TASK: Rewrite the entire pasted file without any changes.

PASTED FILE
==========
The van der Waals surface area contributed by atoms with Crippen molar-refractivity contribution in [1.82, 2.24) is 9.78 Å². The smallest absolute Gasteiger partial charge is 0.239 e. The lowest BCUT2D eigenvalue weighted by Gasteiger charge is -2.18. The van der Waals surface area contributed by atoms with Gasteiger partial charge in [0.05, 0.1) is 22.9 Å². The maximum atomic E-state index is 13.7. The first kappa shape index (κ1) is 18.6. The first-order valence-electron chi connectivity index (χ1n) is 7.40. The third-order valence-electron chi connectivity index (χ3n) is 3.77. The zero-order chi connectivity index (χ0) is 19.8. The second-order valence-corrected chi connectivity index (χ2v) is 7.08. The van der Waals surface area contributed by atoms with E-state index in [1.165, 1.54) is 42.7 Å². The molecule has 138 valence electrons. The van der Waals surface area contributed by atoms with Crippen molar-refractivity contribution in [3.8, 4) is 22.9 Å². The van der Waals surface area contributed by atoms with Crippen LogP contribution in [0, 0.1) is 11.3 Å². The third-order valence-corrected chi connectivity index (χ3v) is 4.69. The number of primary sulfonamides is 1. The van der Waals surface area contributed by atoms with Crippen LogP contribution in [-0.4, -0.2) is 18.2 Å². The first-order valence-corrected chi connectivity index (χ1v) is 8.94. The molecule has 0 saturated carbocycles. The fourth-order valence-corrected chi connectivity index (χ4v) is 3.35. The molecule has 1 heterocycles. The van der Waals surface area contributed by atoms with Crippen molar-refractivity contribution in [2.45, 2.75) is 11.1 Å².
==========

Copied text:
The van der Waals surface area contributed by atoms with Crippen molar-refractivity contribution in [1.82, 2.24) is 9.78 Å². The smallest absolute Gasteiger partial charge is 0.239 e. The lowest BCUT2D eigenvalue weighted by Gasteiger charge is -2.18. The van der Waals surface area contributed by atoms with Gasteiger partial charge in [0.05, 0.1) is 22.9 Å². The maximum atomic E-state index is 13.7. The first kappa shape index (κ1) is 18.6. The first-order valence-electron chi connectivity index (χ1n) is 7.40. The third-order valence-electron chi connectivity index (χ3n) is 3.77. The zero-order chi connectivity index (χ0) is 19.8. The second-order valence-corrected chi connectivity index (χ2v) is 7.08. The van der Waals surface area contributed by atoms with E-state index in [1.165, 1.54) is 42.7 Å². The molecule has 138 valence electrons. The van der Waals surface area contributed by atoms with Crippen molar-refractivity contribution in [3.8, 4) is 22.9 Å². The van der Waals surface area contributed by atoms with Crippen LogP contribution in [0, 0.1) is 11.3 Å². The third-order valence-corrected chi connectivity index (χ3v) is 4.69. The number of primary sulfonamides is 1. The van der Waals surface area contributed by atoms with Crippen LogP contribution in [-0.4, -0.2) is 18.2 Å². The first-order valence-corrected chi connectivity index (χ1v) is 8.94. The molecule has 0 saturated carbocycles. The fourth-order valence-corrected chi connectivity index (χ4v) is 3.35. The molecule has 1 heterocycles. The van der Waals surface area contributed by atoms with Crippen molar-refractivity contribution in [2.45, 2.75) is 11.1 Å².